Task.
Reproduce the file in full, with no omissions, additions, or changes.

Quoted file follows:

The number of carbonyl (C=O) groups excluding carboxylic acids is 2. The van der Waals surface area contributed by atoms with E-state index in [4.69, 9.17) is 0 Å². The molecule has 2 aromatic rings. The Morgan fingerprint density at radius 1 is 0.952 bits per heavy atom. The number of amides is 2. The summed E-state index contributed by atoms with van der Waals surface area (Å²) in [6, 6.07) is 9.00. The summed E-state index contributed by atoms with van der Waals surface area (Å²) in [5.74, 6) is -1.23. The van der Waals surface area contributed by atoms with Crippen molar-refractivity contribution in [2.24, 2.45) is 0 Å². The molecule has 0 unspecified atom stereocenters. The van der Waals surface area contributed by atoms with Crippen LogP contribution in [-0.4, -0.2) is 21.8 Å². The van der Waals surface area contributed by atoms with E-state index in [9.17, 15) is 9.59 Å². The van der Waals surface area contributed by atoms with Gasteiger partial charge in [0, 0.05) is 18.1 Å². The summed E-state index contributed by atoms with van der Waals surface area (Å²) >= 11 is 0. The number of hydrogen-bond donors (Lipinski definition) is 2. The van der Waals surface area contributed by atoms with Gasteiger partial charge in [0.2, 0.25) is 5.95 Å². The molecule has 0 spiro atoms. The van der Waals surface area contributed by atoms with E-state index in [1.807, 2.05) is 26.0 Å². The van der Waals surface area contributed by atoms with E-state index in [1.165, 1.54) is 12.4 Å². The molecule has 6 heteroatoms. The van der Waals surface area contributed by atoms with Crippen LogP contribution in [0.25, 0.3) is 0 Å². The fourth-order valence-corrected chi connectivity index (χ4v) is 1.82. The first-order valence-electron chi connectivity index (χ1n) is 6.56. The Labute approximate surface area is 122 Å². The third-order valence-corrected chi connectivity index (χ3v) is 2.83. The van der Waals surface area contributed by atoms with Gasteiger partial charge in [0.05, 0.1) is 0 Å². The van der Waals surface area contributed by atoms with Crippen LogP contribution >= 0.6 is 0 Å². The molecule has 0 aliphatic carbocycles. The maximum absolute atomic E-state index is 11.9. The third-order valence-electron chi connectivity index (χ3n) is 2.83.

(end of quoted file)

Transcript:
The number of carbonyl (C=O) groups excluding carboxylic acids is 2. The van der Waals surface area contributed by atoms with E-state index in [4.69, 9.17) is 0 Å². The molecule has 2 aromatic rings. The Morgan fingerprint density at radius 1 is 0.952 bits per heavy atom. The number of amides is 2. The summed E-state index contributed by atoms with van der Waals surface area (Å²) in [6, 6.07) is 9.00. The summed E-state index contributed by atoms with van der Waals surface area (Å²) in [5.74, 6) is -1.23. The van der Waals surface area contributed by atoms with Crippen molar-refractivity contribution in [2.24, 2.45) is 0 Å². The molecule has 0 unspecified atom stereocenters. The van der Waals surface area contributed by atoms with Crippen LogP contribution in [-0.4, -0.2) is 21.8 Å². The van der Waals surface area contributed by atoms with E-state index in [9.17, 15) is 9.59 Å². The van der Waals surface area contributed by atoms with Gasteiger partial charge in [0, 0.05) is 18.1 Å². The summed E-state index contributed by atoms with van der Waals surface area (Å²) >= 11 is 0. The number of hydrogen-bond donors (Lipinski definition) is 2. The van der Waals surface area contributed by atoms with Gasteiger partial charge in [0.2, 0.25) is 5.95 Å². The molecule has 0 spiro atoms. The van der Waals surface area contributed by atoms with E-state index in [1.807, 2.05) is 26.0 Å². The van der Waals surface area contributed by atoms with E-state index in [1.165, 1.54) is 12.4 Å². The molecule has 6 heteroatoms. The van der Waals surface area contributed by atoms with Crippen LogP contribution in [0.25, 0.3) is 0 Å². The fourth-order valence-corrected chi connectivity index (χ4v) is 1.82. The first-order valence-electron chi connectivity index (χ1n) is 6.56. The Labute approximate surface area is 122 Å². The third-order valence-corrected chi connectivity index (χ3v) is 2.83. The van der Waals surface area contributed by atoms with Gasteiger partial charge in [0.05, 0.1) is 0 Å². The van der Waals surface area contributed by atoms with Crippen LogP contribution >= 0.6 is 0 Å². The molecule has 0 aliphatic carbocycles. The maximum absolute atomic E-state index is 11.9. The third-order valence-electron chi connectivity index (χ3n) is 2.83.